Android does have a way around this, called the
<merge> tag. I could put the custom view inside a
<merge> tag, and this will tell Android to drop all the views inside it wholesale into the parent layout, without requiring their own layout. I tried it on this app, but it turns out
<merge> tags do not play nice with assigning an id to the custom views, and I need to do that to be able to tell which radio group is answering which question in the fragment.
onResume() method of my Fragment, where you can see the view binding:
Yikes. It’s long and repetitive.
Theoretically we could do some fancy meta-programming here with string evaluation of the view ids to collect all the question responses, but I didn’t think that length alone was sufficient justification to do something that clever instead of leaving it clear what’s happening. It’s also worth noting that lines 7-31 would be unnecessary with view binding as long as the variables had the same names as the view IDs (or even, it turns out, camelCase versions of equivalent snake_case_view_ids). Unfortunately, view binding does not play nice with the “include” syntax, and in the process of trying it on this code base I learned that the generated view binding classes look like this:
So they’re not producing a more efficient pattern; they’re just generating boilerplate that devs were writing manually*. That’s minimally helpful. It would edge over into helpful if it worked seamlessly, but it doesn’t:
What’s happening here, I believe, is that the generated class needs to be explicitly casting those view assignments with
findViewById<ViewType> rather than straight
findViewById. At this point, I’d rather spend three minutes cranking boilerplate that I know is going to work than patch generated code.
*View binding does add null safety, which
findViewById lacks. This is, theoretically, its big selling point. Guess what, I found the special sauce, and it’s this:
A @NonNull annotation. This is still not, to me, edging out functioning boilerplate by very much.
Lines 35-60 tie each response view to a name that we use to refer to the question that the response answers. Then on lines 72-76, during form submission, we map each of those key-value pairs to a new key-value pair, with the same key as the original pair, pointing to the string label of the radio button that is filled in for that question. There will be no nulls here: instead of introducing logic to handle null, we set a default value of
"UNKNOWN" for unanswered questions. As it so happens, we also insist that all questions be answered before letting someone submit this form, but even if we didn’t do that, our app would not crash over a null pointer exception here.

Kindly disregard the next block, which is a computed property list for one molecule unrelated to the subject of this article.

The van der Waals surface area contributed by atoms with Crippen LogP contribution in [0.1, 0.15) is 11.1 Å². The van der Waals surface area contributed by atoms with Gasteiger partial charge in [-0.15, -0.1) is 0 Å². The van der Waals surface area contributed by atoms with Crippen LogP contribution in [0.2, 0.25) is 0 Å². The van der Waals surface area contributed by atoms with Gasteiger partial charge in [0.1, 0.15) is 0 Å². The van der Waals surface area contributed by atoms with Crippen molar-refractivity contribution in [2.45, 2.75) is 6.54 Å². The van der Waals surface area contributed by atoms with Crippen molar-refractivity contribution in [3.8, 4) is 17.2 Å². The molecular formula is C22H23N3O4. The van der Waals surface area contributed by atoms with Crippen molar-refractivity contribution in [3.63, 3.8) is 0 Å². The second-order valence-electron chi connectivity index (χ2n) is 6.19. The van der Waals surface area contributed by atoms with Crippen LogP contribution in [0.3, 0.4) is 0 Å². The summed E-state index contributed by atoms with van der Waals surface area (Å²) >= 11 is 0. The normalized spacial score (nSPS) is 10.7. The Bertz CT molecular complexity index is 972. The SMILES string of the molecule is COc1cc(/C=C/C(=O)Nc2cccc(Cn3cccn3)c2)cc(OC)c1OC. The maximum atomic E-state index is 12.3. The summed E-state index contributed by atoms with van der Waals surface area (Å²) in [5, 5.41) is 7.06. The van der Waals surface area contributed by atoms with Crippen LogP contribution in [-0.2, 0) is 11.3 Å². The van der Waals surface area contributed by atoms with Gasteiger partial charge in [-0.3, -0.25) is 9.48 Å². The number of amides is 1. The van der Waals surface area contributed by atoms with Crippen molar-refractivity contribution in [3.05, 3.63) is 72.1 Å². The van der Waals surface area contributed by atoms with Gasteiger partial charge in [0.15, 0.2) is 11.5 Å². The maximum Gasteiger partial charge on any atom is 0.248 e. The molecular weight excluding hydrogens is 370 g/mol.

This is the method that extracts the responses, as strings, from our custom response views (and sets the form to valid or invalid based on whether all questions have an answer):
This code also reveals the purpose of the
surveyResponses hash that we initialize in
onResume(): on lines 7 and 11, we manipulate the background color of the view in that hash’s value to help the person easily see which responses still need to be filled in when they try to submit without completing the whole form.
To dupe…or not to dupe?
I did not extricate custom views for the collection of section headers, or for the questions themselves. There is some duplicate wording in those questions that therefore propagates to the code. I’m okay with this. In my experience, DRY-ing up text (and code, for that matter), with subtle differences is a fun thought experiment that doesn’t fare as well on a cost-benefit analysis as we programmers tend to assume it does.
So the XML that renders the hot flashes/flushes question that you see above lives in the
fragment_weekly_survey.xml file, and it looks like this:
I could theoretically use data binding to consolidate common view patterns a little more. I struggled with this for a while, but I could not find a solution to, for example, make the TextViews above an included question_view and pass in a text attribute.
I’d love a better way to label and handle the responses such that adding and removing questions requires changes in fewer places. That’s my personal aesthetic preference, though: I don’t have any evidence so far that we’ll need to do that.
And so…ta-da! Our view. In the next post on this application, I’ll talk about how we persist this weekly survey data to a local database.
If you liked this piece, you might also like:
The behind the scenes series